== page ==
Applied Microbiology and Biotechnology

, Volume 102, Issue 15, pp 6409–6424 | Cite as

Affinity maturation of an antibody for the UV-induced DNA lesions 6,4 pyrimidine-pyrimidones

  • Bingjie Kong
  • Yang Cao
  • Danni Wu
  • Lili An
  • Fanlei Ran
  • Yan Lin
  • Chen Ye
  • Hailin WangEmail author
  • Haiying HangEmail author
Biotechnological products and process engineering


DNA lesions, associated mostly with minor changes in DNA structure, may induce permanent change in heritable coding information. Biochemically, these minor structural changes are difficult to be explored for generating high-affinity antibodies to detect specific DNA lesions in varying sequence contexts. Herein, we established a platform of bacterial display to facilitate antibodies to be matured with high affinity and high specificity against DNA lesions. To achieve this goal, we, for the first time, developed a two-round mutation/screening strategy: (1) using multiple lesion-containing DNA probes for primary maturation and (2) using single lesion-containing DNA probes for second maturation. Specifically, we capitalized on 64M-2 as a parental template to improve affinity for 6-4PP by 710-fold, compared with the model one. In addition, the matured antibody (9c3) is found to be much less dependent on the bases surrounding 6-4PPs than the model one. The mechanistic study from both computational simulation and reverse mutations revealed the critical roles of the two-round mutations in the enhanced binding affinity and independence of surrounding bases. This selection strategy opens a new way to improve affinity and specificity of antibodies for other DNA lesions.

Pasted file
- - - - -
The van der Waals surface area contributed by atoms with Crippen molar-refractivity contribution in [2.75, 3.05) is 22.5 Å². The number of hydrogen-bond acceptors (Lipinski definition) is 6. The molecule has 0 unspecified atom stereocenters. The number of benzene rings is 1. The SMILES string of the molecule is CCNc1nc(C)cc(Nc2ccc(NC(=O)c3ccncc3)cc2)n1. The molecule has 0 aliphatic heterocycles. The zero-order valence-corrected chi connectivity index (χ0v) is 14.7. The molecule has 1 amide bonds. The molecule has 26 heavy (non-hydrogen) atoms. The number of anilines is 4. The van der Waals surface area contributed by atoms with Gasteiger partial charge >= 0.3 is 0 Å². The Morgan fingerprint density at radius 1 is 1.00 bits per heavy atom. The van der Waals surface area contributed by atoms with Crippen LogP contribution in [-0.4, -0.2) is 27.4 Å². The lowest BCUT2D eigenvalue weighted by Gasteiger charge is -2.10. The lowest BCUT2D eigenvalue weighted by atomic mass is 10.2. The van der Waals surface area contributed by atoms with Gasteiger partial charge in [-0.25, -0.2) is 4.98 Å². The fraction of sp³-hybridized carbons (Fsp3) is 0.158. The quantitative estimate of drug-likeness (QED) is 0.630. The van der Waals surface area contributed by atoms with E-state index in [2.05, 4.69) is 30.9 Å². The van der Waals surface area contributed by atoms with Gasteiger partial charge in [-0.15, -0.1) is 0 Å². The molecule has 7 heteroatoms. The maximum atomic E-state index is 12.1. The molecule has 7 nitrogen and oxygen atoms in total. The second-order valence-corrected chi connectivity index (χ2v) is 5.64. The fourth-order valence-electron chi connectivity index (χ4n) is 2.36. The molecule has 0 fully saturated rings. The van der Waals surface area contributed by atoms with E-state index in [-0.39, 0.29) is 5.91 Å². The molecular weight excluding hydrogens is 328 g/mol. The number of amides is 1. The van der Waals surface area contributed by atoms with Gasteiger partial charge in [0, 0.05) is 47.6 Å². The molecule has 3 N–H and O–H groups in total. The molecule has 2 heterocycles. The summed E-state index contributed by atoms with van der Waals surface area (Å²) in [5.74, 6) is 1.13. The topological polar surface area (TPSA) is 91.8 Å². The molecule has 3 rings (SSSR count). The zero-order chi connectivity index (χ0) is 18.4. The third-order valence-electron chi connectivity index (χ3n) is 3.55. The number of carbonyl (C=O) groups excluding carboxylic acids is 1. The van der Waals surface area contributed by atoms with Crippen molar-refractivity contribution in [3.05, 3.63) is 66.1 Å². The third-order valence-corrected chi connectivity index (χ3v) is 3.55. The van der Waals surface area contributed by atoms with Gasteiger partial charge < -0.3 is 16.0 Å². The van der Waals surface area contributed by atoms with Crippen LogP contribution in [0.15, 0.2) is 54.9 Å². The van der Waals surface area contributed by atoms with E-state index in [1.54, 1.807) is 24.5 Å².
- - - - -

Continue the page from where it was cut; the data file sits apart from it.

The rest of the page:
Antibody for DNA lesions Affinity maturation 6,4 Pyrimidine-pyrimidones (6-4PPs) DNA sequence-independent antibody 



We would like to thank Howard B. Lieberman from Columbia University at New York for revising this manuscript, Professor Caixia Guo (Institute of Genomics, Chinese Academy of Sciences) for providing human fibroblasts, Junying Jia and Shuang Sun (Institute of Biophysics, Chinese Academy of Sciences) for their technical assistance in flow cytometry analysis and sorting, and Yuanyuan Chen and Zhenwei Yang (Institute of Biophysics, Chinese Academy of Sciences) for their technical support with Biacore experiments.

Funding information

This work was funded by grants from the Development of Ministry of Science and Technology (No. 2011YQ03013404, No. 2014CB910402) and from the National Natural Science Foundation of China (No. 31500753, No. 31370792, No. 31401130).

Compliance with ethical standards

Conflict of interest

The authors declare that they have no conflict of interest.

Ethical approval

This article does not contain any studies with human participants performed by any of the authors.

Supplementary material

253_2018_8998_MOESM1_ESM.pdf (1.1 mb)
ESM 1 (PDF 1086 kb)


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Copyright information

© Springer-Verlag GmbH Germany, part of Springer Nature 2018

Authors and Affiliations

  • Bingjie Kong
    • 1
    • 2
  • Yang Cao
    • 3
  • Danni Wu
    • 2
    • 4
  • Lili An
    • 1
  • Fanlei Ran
    • 1
  • Yan Lin
    • 5
  • Chen Ye
    • 1
  • Hailin Wang
    • 2
    • 4
    Email author
  • Haiying Hang
    • 1
    • 2
    Email author
  1. 1.Key Laboratory for Protein and Peptide Pharmaceuticals, National Laboratory of Biomacromolecules, Institute of BiophysicsChinese Academy of SciencesBeijingChina
  2. 2.University of Chinese Academy of SciencesBeijingChina
  3. 3.Center of Growth, Metabolism and Aging, Key Lab of Bio-Resources and Eco-Environment of Ministry of Education, College of Life SciencesSichuan UniversityChengduChina
  4. 4.State Key Laboratory of Environmental Chemistry and Ecotoxicology, Research Center for Eco-Environmental SciencesChinese Academy of SciencesBeijingChina
  5. 5.College of Bee ScienceFujian Agriculture and Forestry UniversityFuzhouChina

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